Nixon: Kissinger Instructed to Give Highest Priority to Settle Middle East Deadlock
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Nixon: Kissinger Instructed to Give Highest Priority to Settle Middle East Deadlock

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President Nixon announced at a press conference today he had instructed Secretary of State-designate Dr. Henry Kissinger “to put the highest priority” on efforts to settle the Middle East deadlock because of threats by Arab oil-producing nations to pressure for a change in U.S. Mideast policy. It was the first public acknowledgement by the President of those threats and came shortly after Libya announced it was taking over 51 percent of several major American oil companies operating in Libya.

Nixon issued warnings to both the oil-producing Arab states and to Congress on the energy problem and declared he would use his influence to get negotiations started for a settlement. He said that “the problem, as far as the Arab countries are concerned, is linked to the Arab-Israeli dispute” and for that reason he had asked urgent action by Dr. Kissinger, his national security advisor. In recent weeks, there have been repeated statements by leaders of Arab countries of using oil as a pressure to force a change in U.S. policy toward Israel.


The President said both Israel and the Arab states “are at fault. Both sides need to start negotiations. That is our position. We are not pro-Israel and we are not pro-Arab. We are not more pro-Arab because they have oil and Israel has not. We are pro-peace.” This was the first time he rebuked Israel for lack of progress in the stalled talks with the Arabs.

He said his Administration would use its influence-“what influence we have–with the various Arab states–and with a non-oil state like Egypt–to get those negotiations started.” He said “one of the dividends of getting a successful negotiation will be to reduce the oil pressure.”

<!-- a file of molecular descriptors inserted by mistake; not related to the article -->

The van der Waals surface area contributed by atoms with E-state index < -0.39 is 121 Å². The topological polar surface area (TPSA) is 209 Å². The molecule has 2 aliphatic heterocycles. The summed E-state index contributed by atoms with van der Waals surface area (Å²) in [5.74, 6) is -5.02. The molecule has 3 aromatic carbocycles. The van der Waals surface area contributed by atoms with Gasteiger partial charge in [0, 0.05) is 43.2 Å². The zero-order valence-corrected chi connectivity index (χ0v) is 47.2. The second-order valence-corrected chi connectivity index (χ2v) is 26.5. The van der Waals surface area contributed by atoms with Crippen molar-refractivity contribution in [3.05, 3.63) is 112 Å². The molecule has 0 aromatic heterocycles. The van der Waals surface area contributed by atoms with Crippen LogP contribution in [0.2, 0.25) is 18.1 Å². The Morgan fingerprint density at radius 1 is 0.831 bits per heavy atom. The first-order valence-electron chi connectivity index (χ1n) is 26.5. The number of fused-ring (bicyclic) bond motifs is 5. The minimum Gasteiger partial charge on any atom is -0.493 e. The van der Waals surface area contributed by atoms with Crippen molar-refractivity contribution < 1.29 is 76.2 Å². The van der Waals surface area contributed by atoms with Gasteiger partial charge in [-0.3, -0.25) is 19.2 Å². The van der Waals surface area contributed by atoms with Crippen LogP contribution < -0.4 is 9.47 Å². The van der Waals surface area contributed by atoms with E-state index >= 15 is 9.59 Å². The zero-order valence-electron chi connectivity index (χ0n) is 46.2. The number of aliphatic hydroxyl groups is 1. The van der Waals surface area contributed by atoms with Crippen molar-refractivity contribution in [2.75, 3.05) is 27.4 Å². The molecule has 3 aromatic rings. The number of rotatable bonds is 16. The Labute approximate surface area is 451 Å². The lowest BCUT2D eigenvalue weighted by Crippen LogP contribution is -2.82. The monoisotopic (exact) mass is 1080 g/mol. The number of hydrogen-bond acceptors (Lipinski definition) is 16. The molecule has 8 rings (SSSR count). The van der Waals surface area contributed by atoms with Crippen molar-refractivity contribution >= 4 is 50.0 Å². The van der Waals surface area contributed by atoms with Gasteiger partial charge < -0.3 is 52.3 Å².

The President warned that if Congress did not act on a number of Administration proposals to create needed energy, including use of coal, “we will be at the mercy of the producers of oil in the Middle East.” He added that the United States did not have “much influence” with “radical elements on the ascendancy in the Middle East like Libya” but “we might have some influence” with Saudi Arabia.


It was noted that the President had nominated one of America’s top experts on the oil industry, James Akin, a State Department veteran, to be Ambassador to Saudi Arabia. Akin, widely considered a pro-Arabist, has spent most of his foreign service career in Arab countries.

In his warning to the Arab oil producing countries, Nixon said that if they continue to boost the prices of their crude oil and to expropriate oil properties, consumers would find alternate sources of fuel for energy needs and that the Arab countries would lose their markets. He recalled that Mohammed Mossadegh, Premier of Iran in 1951-53, who nationalized foreign oil properties in Iran, “learned that oil without a market is not good.”

The President opened his comments on the energy situation by referring to actions he said the Congress must consider soon. In response to questions he said there had been speculation of Arab threats to use their oil as a pressure tool. He said that for the President to suggest that the United States would relate its policy toward Israel to what happens on Arab oil would be highly inappropriate.

But, he added, “Israel simply cannot wait for the dust to settle and the Arab states cannot wait for the dust to settle in the Middle East.” He added that he had discussed the problem with Dr. Kissinger both before and after he had nominated him to be Secretary of State.

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